Global Glance: Europe Opens, UK Cracks Down

Global Glance: Europe Opens, UK Cracks Down
European online poker liquidity is coming together
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The weekly Global Glance takes a look at the online poker scene around the world. What happens with online poker beyond America’s borders can and often does impact the state of online poker in the United States.

The big news in global online poker is the start of online poker liquidity in Europe. As French and Spanish players begin to feel their way around the shared poker tables, Portugal and Italy take steps to join sooner rather than later. Meanwhile, UK regulations continue to undergo scrutiny with more changes up for discussion.

Italy Escalates Preparations for Liquidity

When four European countries agreed to online poker shared liquidity in the summer of 2017, all four regulators appeared to be eager to make it happen in 2018.

France and Spain immediately moved their processes forward, and Portugal knew it wouldn’t have much to do with only one online poker operator – PokerStars – licensed. Italy, on the other hand, suddenly discovered obstacles in the form of legislators who expressed concern about the possibilities of money laundering and other crimes. The worries stalled the Italian regulator from opening the licensing process, the first step in securing licenses for online poker partnerships.

But something happened in January to alleviate those worries, as the licensing process did open. Notifications boasted of 120 licenses that could be granted during the licensing window, which was to be open until March 19. And Italian Finance Ministry Undersecretary of State Pier Paolo Baretta noted that the verification process for online poker liquidity had begun. Baretta stated, “In regards to shared liquidity, there is an international agreement that is going to be respected.” He also noted, “When we have the results of this verification, we will communicate them and then make a decision on it.”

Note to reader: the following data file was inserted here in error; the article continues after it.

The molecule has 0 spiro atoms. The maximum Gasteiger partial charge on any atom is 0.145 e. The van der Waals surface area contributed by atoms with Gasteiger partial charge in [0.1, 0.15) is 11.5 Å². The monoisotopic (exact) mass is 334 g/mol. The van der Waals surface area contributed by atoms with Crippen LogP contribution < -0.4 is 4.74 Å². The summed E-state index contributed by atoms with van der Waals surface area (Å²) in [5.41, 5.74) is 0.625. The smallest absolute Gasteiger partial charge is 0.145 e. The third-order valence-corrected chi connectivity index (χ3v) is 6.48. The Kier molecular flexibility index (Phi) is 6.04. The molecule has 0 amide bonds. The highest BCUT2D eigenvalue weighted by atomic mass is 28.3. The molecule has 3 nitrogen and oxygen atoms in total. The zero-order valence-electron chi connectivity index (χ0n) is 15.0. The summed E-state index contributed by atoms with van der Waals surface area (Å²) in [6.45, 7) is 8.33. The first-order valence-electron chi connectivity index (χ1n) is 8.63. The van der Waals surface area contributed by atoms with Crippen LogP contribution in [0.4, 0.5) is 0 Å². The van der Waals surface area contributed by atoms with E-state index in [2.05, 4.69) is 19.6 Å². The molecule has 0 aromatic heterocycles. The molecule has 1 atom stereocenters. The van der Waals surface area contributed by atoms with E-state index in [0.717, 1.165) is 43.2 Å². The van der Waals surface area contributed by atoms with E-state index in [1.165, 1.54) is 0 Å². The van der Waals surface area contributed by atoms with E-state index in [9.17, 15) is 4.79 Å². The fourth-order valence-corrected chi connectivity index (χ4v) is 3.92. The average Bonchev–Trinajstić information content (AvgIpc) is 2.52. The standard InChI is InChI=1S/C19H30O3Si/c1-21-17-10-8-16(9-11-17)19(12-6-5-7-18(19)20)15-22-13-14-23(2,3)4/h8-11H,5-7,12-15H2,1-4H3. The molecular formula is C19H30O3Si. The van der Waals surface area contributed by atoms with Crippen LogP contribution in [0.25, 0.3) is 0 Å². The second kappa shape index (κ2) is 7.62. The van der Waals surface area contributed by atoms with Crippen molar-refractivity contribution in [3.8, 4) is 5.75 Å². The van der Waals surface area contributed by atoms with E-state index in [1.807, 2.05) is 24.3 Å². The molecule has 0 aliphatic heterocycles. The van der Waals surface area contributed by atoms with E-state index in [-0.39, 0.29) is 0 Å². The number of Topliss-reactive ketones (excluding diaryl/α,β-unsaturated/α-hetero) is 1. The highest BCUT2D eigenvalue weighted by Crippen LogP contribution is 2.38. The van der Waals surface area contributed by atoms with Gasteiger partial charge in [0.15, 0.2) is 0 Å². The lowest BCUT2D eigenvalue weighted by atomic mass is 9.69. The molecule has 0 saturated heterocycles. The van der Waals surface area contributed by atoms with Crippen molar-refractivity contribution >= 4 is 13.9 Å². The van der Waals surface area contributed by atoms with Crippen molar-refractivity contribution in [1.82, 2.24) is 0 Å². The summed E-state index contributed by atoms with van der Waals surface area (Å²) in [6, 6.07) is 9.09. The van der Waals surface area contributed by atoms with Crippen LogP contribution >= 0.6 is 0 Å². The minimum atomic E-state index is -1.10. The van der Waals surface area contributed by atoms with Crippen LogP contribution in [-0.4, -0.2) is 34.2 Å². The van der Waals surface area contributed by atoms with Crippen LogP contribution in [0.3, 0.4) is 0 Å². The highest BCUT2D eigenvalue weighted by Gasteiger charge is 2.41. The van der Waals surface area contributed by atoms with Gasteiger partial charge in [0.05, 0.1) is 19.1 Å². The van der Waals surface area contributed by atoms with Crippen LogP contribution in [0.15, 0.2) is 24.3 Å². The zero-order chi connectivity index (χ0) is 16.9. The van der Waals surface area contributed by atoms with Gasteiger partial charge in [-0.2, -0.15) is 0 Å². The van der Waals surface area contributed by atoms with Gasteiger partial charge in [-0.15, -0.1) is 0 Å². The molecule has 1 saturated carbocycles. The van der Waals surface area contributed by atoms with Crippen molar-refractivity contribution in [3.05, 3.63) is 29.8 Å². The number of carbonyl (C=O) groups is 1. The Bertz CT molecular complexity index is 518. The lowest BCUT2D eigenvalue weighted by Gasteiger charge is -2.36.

It appears that France and Spain, who already launched shared online poker on PokerStars, may have pressured the Italian regulator and asked them to respect the agreement they signed last year. And PokerStars actually did make a public plea to Italy to get on board: “We would encourage Italy to resume their drive toward shared liquidity, which after a good start has recently slowed considerably.”

The testing will likely show that PokerStars knows how to securely link segregated online poker markets, which is something that the Spanish and French regulators now know, too. Portugal is reportedly in the process of bringing its Portuguese PokerStars site into compliance and connecting their players with those of Spain and France, which is likely to happen in the next month.

Italy is likely to join Spain, France, and then-Portugal in May.

PokerStars Push

Since PokerStars is the only online poker operator already live in all four countries in the European liquidity pact, the company has a vested interest in a quick launch and some success. That prompted Severin Rasset, PokerStars Director of Poker Innovation and Operations, to pen a piece for the PokerStars blog about the possibilities inherent in the venture.